If you look at Merrill’s balance sheet as of today, the resi real estate assets are almost $44 billion, commercial real estate assets are just over $17 billion, and then there’s a little bit less to CDO. I’m curious what your assumptions are for the marks that you’re likely going to need to take on those and are marks on those assets included in any of the numbers that you guys presented today?

Kenneth D. Lewis

The numbers that we presented today, we had considered marks on the assets as well as planned actions that Merrill Lynch has either executed or had in the works during the quarter as they continued to make progress in risk reduction. So those have been done. I would tell you that again going back to the point on things such as CDOs, we have very similar methodology valuations and we have very similar marks to structures. We’re dealing with the same counterparties on things. So again back to the earlier point, we’re pretty familiar with the types of assets and feel pretty good about the progress that Merrill Lynch had made itself. And John you may want to elaborate on that.

John Thain

Yes. Let me just add. As you know we have been consistently reducing the risky assets on our balance sheet. The biggest single transaction was the sale of the $30 billion notional amount of CDOs. But subsequent to the end of the second quarter and subsequent to that sale we have continued to sell risky assets. So you will see when we report, on our third quarter balance sheet you will see a further reduction in those risky assets most of which has already been completed.

[Mike Holton - The Boston Company]

Can you quantify approximately how much you think will have been taken off the balance sheet by the end of the third quarter above and beyond what you publicly announced?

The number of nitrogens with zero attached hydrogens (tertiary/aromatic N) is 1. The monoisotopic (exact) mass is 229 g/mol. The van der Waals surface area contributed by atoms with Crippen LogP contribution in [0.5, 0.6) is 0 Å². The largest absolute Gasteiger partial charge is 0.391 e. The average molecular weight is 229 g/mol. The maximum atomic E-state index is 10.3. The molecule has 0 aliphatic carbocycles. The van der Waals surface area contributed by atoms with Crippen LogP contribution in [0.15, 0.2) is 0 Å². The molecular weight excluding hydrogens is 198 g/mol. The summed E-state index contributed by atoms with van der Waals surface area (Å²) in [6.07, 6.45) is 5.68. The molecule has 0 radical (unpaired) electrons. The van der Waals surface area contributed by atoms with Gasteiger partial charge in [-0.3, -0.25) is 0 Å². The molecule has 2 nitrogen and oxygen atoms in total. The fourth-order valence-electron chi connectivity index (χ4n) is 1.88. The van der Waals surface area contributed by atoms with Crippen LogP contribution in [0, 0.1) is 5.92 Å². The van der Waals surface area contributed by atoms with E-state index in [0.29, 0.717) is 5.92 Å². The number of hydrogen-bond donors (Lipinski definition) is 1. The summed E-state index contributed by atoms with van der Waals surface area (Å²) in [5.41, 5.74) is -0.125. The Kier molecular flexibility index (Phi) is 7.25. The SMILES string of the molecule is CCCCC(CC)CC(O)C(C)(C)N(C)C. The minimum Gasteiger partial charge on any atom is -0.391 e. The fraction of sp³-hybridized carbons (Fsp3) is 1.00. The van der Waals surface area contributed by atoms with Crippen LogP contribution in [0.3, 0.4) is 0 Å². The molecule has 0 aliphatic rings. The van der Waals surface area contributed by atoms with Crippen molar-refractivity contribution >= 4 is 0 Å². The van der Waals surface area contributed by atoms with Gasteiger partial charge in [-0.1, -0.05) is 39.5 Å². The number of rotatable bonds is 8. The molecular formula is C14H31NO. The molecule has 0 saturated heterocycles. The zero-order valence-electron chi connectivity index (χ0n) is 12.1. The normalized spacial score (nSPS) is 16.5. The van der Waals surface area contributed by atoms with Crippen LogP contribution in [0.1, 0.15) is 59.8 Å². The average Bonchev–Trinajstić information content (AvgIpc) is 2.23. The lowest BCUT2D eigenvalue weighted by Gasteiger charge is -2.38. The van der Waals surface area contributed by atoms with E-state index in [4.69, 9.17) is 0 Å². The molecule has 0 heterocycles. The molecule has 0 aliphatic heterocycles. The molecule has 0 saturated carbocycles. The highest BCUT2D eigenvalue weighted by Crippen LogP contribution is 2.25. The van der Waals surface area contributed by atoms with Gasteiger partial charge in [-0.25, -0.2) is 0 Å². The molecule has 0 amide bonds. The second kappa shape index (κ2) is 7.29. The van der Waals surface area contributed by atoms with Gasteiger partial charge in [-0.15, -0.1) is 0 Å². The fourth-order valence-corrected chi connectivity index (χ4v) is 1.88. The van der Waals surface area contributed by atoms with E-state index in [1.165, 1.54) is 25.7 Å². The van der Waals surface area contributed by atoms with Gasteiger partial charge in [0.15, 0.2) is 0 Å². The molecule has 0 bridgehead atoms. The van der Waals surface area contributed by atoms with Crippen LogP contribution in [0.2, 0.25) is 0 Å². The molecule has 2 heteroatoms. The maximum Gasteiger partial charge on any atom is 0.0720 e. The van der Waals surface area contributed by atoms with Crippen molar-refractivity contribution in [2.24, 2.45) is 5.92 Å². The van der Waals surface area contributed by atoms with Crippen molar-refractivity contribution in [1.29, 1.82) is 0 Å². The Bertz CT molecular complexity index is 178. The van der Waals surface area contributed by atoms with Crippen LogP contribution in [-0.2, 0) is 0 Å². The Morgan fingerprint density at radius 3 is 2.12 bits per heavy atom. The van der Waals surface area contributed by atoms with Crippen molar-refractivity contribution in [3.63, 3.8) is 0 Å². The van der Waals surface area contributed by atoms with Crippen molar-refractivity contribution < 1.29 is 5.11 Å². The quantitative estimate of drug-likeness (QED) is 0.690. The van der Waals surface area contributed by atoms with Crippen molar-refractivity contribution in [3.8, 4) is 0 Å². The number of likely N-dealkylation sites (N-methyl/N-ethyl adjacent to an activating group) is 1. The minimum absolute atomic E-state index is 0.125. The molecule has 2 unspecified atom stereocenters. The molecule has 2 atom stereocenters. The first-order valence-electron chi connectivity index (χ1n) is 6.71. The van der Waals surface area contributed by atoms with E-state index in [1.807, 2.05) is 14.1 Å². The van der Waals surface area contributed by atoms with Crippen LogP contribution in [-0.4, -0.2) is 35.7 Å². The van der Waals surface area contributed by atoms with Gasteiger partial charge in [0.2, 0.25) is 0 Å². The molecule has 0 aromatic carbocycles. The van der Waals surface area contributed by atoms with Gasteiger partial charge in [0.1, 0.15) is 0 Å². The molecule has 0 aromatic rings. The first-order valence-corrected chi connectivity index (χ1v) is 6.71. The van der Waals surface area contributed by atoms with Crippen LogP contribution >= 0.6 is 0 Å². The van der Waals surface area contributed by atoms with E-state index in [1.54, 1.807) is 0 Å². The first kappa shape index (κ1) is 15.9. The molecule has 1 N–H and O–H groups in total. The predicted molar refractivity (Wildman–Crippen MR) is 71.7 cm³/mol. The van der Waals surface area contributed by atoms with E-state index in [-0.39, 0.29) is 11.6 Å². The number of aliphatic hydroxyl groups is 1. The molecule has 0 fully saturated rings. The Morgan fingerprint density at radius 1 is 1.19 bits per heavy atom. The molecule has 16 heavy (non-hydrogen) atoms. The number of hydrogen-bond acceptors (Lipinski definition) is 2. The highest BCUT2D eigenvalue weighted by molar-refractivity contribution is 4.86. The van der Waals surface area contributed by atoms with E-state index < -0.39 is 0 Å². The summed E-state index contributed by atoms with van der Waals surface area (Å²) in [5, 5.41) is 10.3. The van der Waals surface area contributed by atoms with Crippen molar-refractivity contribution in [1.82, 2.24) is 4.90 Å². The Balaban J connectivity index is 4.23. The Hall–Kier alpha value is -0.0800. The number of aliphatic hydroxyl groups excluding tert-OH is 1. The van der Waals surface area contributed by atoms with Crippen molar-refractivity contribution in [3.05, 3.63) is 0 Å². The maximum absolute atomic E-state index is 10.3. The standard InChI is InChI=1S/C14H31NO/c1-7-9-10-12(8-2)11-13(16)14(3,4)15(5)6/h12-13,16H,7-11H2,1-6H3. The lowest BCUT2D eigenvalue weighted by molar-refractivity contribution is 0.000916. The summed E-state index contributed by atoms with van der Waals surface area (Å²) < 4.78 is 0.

John Thain

Not before we report for the third quarter.

Kenneth D. Lewis

In a few days.

Operator

Our next question comes from Jefferson Harralson - Keefe, Bruyette & Woods, Inc.

Jefferson Harralson - Keefe, Bruyette & Woods, Inc.

I want to follow up on Mike’s question about the marks. Can you quantify the marks that you are taking out of the Merrill balance sheet in order to rata your Tier 1 capital protection?

Kenneth D. Lewis

Not at this time. We’re not prepared but all the marks are preliminary and obviously given the public information in those marks, we do not want to create a situation where it causes pre-release of Merrill Lynch’s numbers. Obviously the quarter’s not over. So a lot of it’s based on those forecasts so I’m not prepared to go into any more detail at this time on them. But again I think the progress that has been made in reducing the risk positions as well as the items that John just described substantially take care of most of the marks that we were looking at.

Jefferson Harralson - Keefe, Bruyette & Woods, Inc.

Can you talk about a pro forma tangible capital ratio at BAC for this deal?

Joe L. Price

Let me get back to you, only because I don’t have the stuff in front of me. We were focused on Tier 1. Obviously though the capital stack that Merrill Lynch has made progress with in recapitalizing has a significant component of common compared to some other institutions, so that will obviously contribute to. And this being an all-stock deal obviously helps also.

Jefferson Harralson - Keefe, Bruyette & Woods, Inc.

Is this going to be accretive to your current tangible book value, tangible equity capital ratio?

Joe L. Price

Let me come back to you guys when we do earnings and we’ll provide that for you.

Jefferson Harralson - Keefe, Bruyette & Woods, Inc.

And lastly, do you have any thoughts on stay bonuses for the retail brokers at Merrill?

Kenneth D. Lewis

We have the capacity to do that and we plan to do something because it is the crown jewel of the company.

John Thain

I would add that this transaction is actually quite positive from the financial advisors point of view and I think gives them a lot of comfort with the long-term both financial stability of the combined institution but also the great opportunities that they will have when they have access to all of the customer base of Bank of America.

Kenneth D. Lewis

Think about it. The sweet spot for Merrill Lynch is our premier group. That’s about 700,000 clients in the clients managed piece and about 8 million in the mass affluent market that’s in the branches that are client served. The financial advisors need to get ready to begin resaving a lot of referrals.

Operator

Our next question comes from Ron Mandel - GIC.

Ron Mandel - GIC